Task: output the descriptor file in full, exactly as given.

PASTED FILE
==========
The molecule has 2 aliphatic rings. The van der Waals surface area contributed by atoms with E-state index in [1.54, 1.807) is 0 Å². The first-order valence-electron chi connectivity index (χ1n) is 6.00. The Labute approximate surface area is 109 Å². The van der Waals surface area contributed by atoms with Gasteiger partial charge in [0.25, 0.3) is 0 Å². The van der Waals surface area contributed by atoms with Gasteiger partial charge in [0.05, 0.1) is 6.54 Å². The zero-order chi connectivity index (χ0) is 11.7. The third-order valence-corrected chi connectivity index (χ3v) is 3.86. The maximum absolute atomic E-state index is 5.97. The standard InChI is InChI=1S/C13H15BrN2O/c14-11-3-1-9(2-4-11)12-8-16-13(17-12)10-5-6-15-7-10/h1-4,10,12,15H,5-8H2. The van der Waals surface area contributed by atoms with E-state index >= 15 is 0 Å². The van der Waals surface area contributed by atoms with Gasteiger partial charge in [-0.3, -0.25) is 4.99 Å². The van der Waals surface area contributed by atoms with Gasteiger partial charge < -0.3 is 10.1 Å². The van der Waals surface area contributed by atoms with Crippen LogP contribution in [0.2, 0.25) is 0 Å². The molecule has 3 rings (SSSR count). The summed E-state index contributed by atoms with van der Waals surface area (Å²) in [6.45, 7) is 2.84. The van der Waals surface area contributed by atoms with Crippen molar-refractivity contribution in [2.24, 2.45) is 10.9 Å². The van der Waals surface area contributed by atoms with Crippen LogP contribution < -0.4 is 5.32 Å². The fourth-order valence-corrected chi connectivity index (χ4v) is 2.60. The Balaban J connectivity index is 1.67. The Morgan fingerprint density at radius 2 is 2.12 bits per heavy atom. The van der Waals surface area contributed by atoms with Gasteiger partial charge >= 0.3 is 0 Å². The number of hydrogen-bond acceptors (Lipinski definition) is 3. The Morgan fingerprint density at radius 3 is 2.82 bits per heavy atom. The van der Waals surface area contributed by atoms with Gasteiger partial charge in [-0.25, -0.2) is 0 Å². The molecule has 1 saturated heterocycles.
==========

The molecule has 2 aliphatic rings. The van der Waals surface area contributed by atoms with E-state index in [1.54, 1.807) is 0 Å². The first-order valence-electron chi connectivity index (χ1n) is 6.00. The Labute approximate surface area is 109 Å². The van der Waals surface area contributed by atoms with Gasteiger partial charge in [0.25, 0.3) is 0 Å². The van der Waals surface area contributed by atoms with Gasteiger partial charge in [0.05, 0.1) is 6.54 Å². The zero-order chi connectivity index (χ0) is 11.7. The third-order valence-corrected chi connectivity index (χ3v) is 3.86. The maximum absolute atomic E-state index is 5.97. The standard InChI is InChI=1S/C13H15BrN2O/c14-11-3-1-9(2-4-11)12-8-16-13(17-12)10-5-6-15-7-10/h1-4,10,12,15H,5-8H2. The van der Waals surface area contributed by atoms with E-state index >= 15 is 0 Å². The van der Waals surface area contributed by atoms with Gasteiger partial charge in [-0.3, -0.25) is 4.99 Å². The van der Waals surface area contributed by atoms with Gasteiger partial charge < -0.3 is 10.1 Å². The van der Waals surface area contributed by atoms with Crippen LogP contribution in [0.2, 0.25) is 0 Å². The molecule has 3 rings (SSSR count). The summed E-state index contributed by atoms with van der Waals surface area (Å²) in [6.45, 7) is 2.84. The van der Waals surface area contributed by atoms with Crippen molar-refractivity contribution in [2.24, 2.45) is 10.9 Å². The van der Waals surface area contributed by atoms with Crippen LogP contribution < -0.4 is 5.32 Å². The fourth-order valence-corrected chi connectivity index (χ4v) is 2.60. The Balaban J connectivity index is 1.67. The Morgan fingerprint density at radius 2 is 2.12 bits per heavy atom. The van der Waals surface area contributed by atoms with Gasteiger partial charge >= 0.3 is 0 Å². The number of hydrogen-bond acceptors (Lipinski definition) is 3. The Morgan fingerprint density at radius 3 is 2.82 bits per heavy atom. The van der Waals surface area contributed by atoms with Gasteiger partial charge in [-0.25, -0.2) is 0 Å². The molecule has 1 saturated heterocycles.